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SkagitMiester 05-21-2019 09:49 AM

Loop Shape: Educate me...
 
Doing Splash and go casts with a Skagit setup, I came across this video clip @ 0:15 and noticed the sharp downward trajectory of the line immediately after the hard stop on the forward stroke, the point of that downward wedge of line almost touches the water. I'm wondering if its wasted energy that could better utilized with different technique. Ideas?

Please use small words and short paragraphs.:hihi:




eriefisher 05-21-2019 12:17 PM

Looking at the video where you stop the forward stroke your rod continues down until it recovers. I think this is what is pushing the line to the water. Maybe a higher stop so that the last rod movement is pushing the line in the intended direction? Is it wasted energy? What the hell do I know?? The fly got out there didn't it? I think as fly fisher(people) we over analyze everything when we should just be fishing.

Ugly cast catch fish too! So do ugly fisherman!

Dan

Attack 05-21-2019 01:58 PM

I would say that this a loss of energy Tim. But not one that is easily remedied. I can see this rod response in many of my own casts on video and am still happy with the results and line speed of the cast.

Stopping earlier may translate to that energy going into the cast, but does it also shorten your stroke length and mitigate any added benefit? I think so.

A couple more observations on it:

-A deep loading rod with strong tip really seems to be reflected in this type of rebound.

- This points to the benefit of low-friction mono as a running line. The friction from thick, pvc-type lines seems to keep the head "attached" to the rod so these rebounds open the loop permanently and kill the cast -- whereas with mono, the negative side effects do not seem to matter.

Just my thoughts.




Quote:

Originally Posted by SkagitMiester (Post 2452374)
Doing Splash and go casts with a Skagit setup, I came across this video clip @ 0:15 and noticed the sharp downward trajectory of the line immediately after the hard stop on the forward stroke, the point of that downward wedge of line almost touches the water. I'm wondering if its wasted energy that could better utilized with different technique. Ideas?

Please use small words and short paragraphs.:hihi:



https://www.youtube.com/watch?v=CxEMtLfyVps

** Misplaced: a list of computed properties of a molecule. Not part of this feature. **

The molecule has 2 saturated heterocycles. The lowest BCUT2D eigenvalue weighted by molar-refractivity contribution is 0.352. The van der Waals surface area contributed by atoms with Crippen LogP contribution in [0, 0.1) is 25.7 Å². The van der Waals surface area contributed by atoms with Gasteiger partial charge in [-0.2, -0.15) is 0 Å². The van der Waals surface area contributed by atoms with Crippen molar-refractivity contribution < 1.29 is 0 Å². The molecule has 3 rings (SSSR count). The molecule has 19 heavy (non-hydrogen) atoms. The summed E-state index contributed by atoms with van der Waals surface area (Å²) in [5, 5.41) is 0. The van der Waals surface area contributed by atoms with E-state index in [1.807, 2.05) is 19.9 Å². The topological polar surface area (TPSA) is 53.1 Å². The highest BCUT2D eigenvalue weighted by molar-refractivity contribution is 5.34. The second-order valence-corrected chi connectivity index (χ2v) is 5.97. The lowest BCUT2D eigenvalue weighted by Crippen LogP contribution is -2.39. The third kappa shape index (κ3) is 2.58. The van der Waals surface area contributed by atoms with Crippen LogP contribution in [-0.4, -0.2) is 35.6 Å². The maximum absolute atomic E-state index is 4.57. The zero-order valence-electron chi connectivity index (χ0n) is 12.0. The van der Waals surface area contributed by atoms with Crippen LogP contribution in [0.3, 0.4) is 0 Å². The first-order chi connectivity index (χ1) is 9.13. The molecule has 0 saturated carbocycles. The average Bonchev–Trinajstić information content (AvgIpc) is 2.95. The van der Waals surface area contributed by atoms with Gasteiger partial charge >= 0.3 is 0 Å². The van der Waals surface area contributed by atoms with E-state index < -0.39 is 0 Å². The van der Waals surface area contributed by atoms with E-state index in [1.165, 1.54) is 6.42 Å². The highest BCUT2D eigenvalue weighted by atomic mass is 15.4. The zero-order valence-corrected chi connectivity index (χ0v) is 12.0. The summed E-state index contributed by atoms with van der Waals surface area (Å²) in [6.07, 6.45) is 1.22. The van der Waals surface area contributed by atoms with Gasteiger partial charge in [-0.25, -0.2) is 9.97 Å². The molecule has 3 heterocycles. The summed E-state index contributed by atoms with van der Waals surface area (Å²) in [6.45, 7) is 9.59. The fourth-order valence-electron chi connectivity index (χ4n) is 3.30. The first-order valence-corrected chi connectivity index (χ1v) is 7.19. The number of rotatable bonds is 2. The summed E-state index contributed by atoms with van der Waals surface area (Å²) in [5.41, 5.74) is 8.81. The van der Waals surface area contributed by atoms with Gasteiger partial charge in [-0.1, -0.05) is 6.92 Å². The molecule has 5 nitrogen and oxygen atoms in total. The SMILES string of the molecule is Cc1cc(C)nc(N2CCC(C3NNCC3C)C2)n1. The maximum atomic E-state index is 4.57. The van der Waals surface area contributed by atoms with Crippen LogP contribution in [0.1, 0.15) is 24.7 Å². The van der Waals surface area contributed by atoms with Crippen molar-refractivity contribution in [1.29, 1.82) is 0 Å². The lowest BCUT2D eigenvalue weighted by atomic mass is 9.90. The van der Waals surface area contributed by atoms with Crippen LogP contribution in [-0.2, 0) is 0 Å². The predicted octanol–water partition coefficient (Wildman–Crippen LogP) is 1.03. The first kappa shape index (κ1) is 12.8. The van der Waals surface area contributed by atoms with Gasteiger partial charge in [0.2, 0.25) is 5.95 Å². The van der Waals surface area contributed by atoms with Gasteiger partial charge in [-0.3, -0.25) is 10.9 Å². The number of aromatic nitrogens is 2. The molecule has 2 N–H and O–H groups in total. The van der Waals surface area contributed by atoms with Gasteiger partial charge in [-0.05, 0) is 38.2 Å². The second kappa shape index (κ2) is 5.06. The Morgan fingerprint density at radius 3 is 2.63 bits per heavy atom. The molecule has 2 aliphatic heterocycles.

eriefisher 05-21-2019 06:44 PM

I was looking again, Bruce has got me hooked on these slow motion casts, and it looks like maybe 3ft of line outside the guides? What if you were to pull the head a little closer to the rod tip. At least that energy might get transferred directly to the head. Just spit balling.

Dan

GR8LAKES FLYER 05-21-2019 07:39 PM

I wanna know how you slow down time so it looks like it's in slow motion ... just like the Matrix !! :whoa::whoa:
Ah, now I get it !! You're the "Line Speed Jedi" !!!


Mike

SkagitMiester 05-22-2019 08:48 AM

Quote:

Originally Posted by Attack (Post 2452422)

Stopping earlier may translate to that energy going into the cast, but does it also shorten your stroke length and mitigate any added benefit? I think so.

.

Thanks Zack, that makes sense to me. Particularly the length of stroke part. I appreciate the thoughtful response.

Wetwader 05-22-2019 10:42 AM

I experienced this also, but mainly on my Skagit setups. My thoughts about it, put in -maybe not satisfying- words:
The short compact head with a lot of mass in the rear part of the Skagit head, combined with a short tip, resulting in a less sticky anchor, and maybe a microsecond faster forward stroke than needed, just before a blown anchor.
In general, I would say, the mass distribution and complete mass in Skagit setups is the main problem for this case for “splash and go” casts. The heavy mass in the rear part is not accelerated or straightened enough, before the anchor stick is lost. That’s a difference to waterborne casts with the same setup. And of course a difference to a Scandi head for touch and go casts.
I use longer and lighter tips, 12’ up to 15’, on my Skagit heads to cure it as far as possible and get more Scandi-like loops and also presentation from the beginning. And I have to go down in the weight with the Skagit Belly when touch and go casts would be the main thing. The higher speed of touch and go casts with no adaption in accelerated mass could be dangerous for the rod.
For me, the main question is, is the heavy mass of the Skagit needed for touch and go casts?
One could also say, the rod is overloaded for touch and go casts and to wait for more anchor stick could be even worse, also for the rod. It’s a narrow path.

In principle it’s a loss of energy from the beginning, to use Skagit setups for touch and go casts. But there is still enough left with a Skagit. The pure mass of the Skagit setup cures it, when doing touch and go casts.
As long as the whole mass of the Skagit head, including tip, straightens, the rear end is straightening too. This can be seen very well on your video.
Also the loop is closing up and gets narrow very nice, what also can be seen on your video.

I would experiment with different lengths of lighter tips, maybe also on lighter Skagit heads and work on a little bit longer anchor stick. Or try a lot more Scandi lines for touch and go casts?
Without changing your forum name��

bender 05-22-2019 11:21 AM